“Your daughter seems to have worked this problem out all by herself.  I never once spoke to her on the subject of missions, and was quite surprised when a short time ago she came to me, and told me she was going to apply for the position left vacant by our missionary, Miss Poole.  I do not believe that anybody talked to her, or coaxed her into it, or even persuaded her, but that she worked it all out alone in her own heart.  And she seems to be quite firm in her decision, feeling convinced in her own mind that she is doing what is right and best.  She does not like to go so far from you and her mother, but she feels that you have four other girls… Under the circumstances, then, I do not see what is to be done but to let her carry out her plan.  She is a mature woman, in good health, old enough to know her own mind, and to measure her own powers, and however hard it may be for you to have her go so far from you, I believe that in time you will become adjusted to it… She can write to you often, and every seven years she can come home… Having been in Turkey once myself, I do not think of it as far away.”  (Letter of May 2, 1911 from Charles Jefferson to Alfred Mattoon.)

By October, Dora was on a ship heading for Turkey to take Maria Poole’s place in Harpoot.


Harpoot missionary station, ca. 1910.

Harpoot mission station, ca. 1910.

Dora thrived in Turkey. She loved the people – the natives and her colleagues – and she loved the work. Her particular job was to be a touring missionary, to visit small villages in the region and to meet with the “Bible women” there. The Bible women were native Armenians who taught Bible lessons to their fellow citizens for a small salary, and it was Dora’s job to be sure they had what they needed, spiritually and materially. At first she used an interpreter, but over time she learned Armenian and Turkish and was able to conduct meetings herself.

Armenian family in Turkey.

Armenian family in Turkey.

Dora’s work required that she travel from Harpoot across land that was often dangerous from snowstorms, rainstorms, flash floods, and dense fog, not to mention Kurdish tribesmen, who in Dora’s letters seem to alternate between rescues and robbery. Dora traveled by horseback, often for days at a time between one village and the next, and for months at a time over the course of an entire tour. Finding shelter usually meant a stay in a native khan (an extremely rustic inn) where she would share a blanket with fleas on the floor in a smoky, windowless room, separated from other occupants by a blanket curtain. She almost always had a male escort, usually the long-time missionary Henry Riggs, but occasionally she went alone on shorter trips or was accompanied by Mariam Varzoohi, a native teacher in the girls’ college. Dora traveled across hills, jumped off falling horses, waded up to her thighs in snow, got soaked to her skin, and seems to have relished all of it. Whether she’d been a mountaineer before she came to Turkey or whether she realized her love for it in Harpoot, it became a lifelong attachment.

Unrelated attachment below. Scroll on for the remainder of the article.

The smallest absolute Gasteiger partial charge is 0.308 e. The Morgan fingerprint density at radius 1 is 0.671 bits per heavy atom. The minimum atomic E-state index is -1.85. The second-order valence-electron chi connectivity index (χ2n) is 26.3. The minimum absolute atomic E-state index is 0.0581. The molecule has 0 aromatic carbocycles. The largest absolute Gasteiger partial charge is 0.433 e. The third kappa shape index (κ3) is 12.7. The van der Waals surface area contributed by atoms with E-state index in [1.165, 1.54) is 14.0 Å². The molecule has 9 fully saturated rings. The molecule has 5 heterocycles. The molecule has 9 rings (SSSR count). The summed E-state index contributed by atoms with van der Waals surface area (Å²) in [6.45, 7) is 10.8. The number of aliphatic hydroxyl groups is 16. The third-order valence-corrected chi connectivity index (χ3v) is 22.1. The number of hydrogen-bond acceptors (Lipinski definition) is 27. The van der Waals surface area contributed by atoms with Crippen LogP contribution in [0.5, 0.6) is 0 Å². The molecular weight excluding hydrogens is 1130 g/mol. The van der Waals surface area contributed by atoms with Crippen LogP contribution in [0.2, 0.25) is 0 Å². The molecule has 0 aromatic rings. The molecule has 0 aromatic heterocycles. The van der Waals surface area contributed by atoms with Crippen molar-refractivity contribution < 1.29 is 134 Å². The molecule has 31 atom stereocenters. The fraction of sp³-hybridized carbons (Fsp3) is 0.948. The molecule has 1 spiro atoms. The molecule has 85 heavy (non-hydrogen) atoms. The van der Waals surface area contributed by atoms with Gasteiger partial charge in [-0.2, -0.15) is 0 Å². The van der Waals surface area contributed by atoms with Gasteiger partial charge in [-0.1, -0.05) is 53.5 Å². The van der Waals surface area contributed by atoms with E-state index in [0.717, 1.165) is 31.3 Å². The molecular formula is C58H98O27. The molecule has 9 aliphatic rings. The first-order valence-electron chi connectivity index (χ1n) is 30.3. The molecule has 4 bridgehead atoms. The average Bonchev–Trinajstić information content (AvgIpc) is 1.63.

“The northern way is pleasanter than the southern in that one passes over mountains most of the way, and the khans are better on the whole…I was absent from Harpoot almost five weeks, and two days was the longest time I spent in any one place, so you may know life in one way did not become monotonous. Our principal topic of conversation between here and Sivas was our rascally arabdaji [guides]. This was my first experience of travelling in Turkey without a man, and I find a woman has to do a deal of fighting to get along alone.”

“The northern way is pleasanter than the southern in that one passes over mountains most of the way, and the khans are better on the whole…I was absent from Harpoot almost five weeks, and two days was the longest time I spent in any one place, so you may know life in one way did not become monotonous. Our principal topic of conversation between here and Sivas was our rascally arabdaji [guides]. This was my first experience of traveling in Turkey without a man, and I find a woman has to do a deal of fighting to get along alone.” (Letter of Nov 13, 1913.)

The work of a traveling missionary was Dora’s favorite work, “the cream of missionary work,” but with the departure of several colleagues from the station she had to give it up in order to teach at the girls’ school in Harpoot. She loved this work too, but she never ceased to miss touring, which seems to have been the highlight of her career. Nevertheless, she threw herself into teaching with enthusiasm, embracing her “eagerness to tread in unknown paths.”

“You ask about my orphanage correspondence. Our orphans are each supported by people in America, and so every once in a while I have to get the children to write letters to their caretakers, have the letters translated, and send them off with a personal word of my own.” (Letter of Aug 14, 1913)

“You ask about my orphanage correspondence. Our orphans are each supported by people in America, and so every once in a while I have to get the children to write letters to their caretakers, have the letters translated, and send them off with a personal word of my own.” (Letter of Aug 14, 1913.)

Recess at Girls School in Harpoot.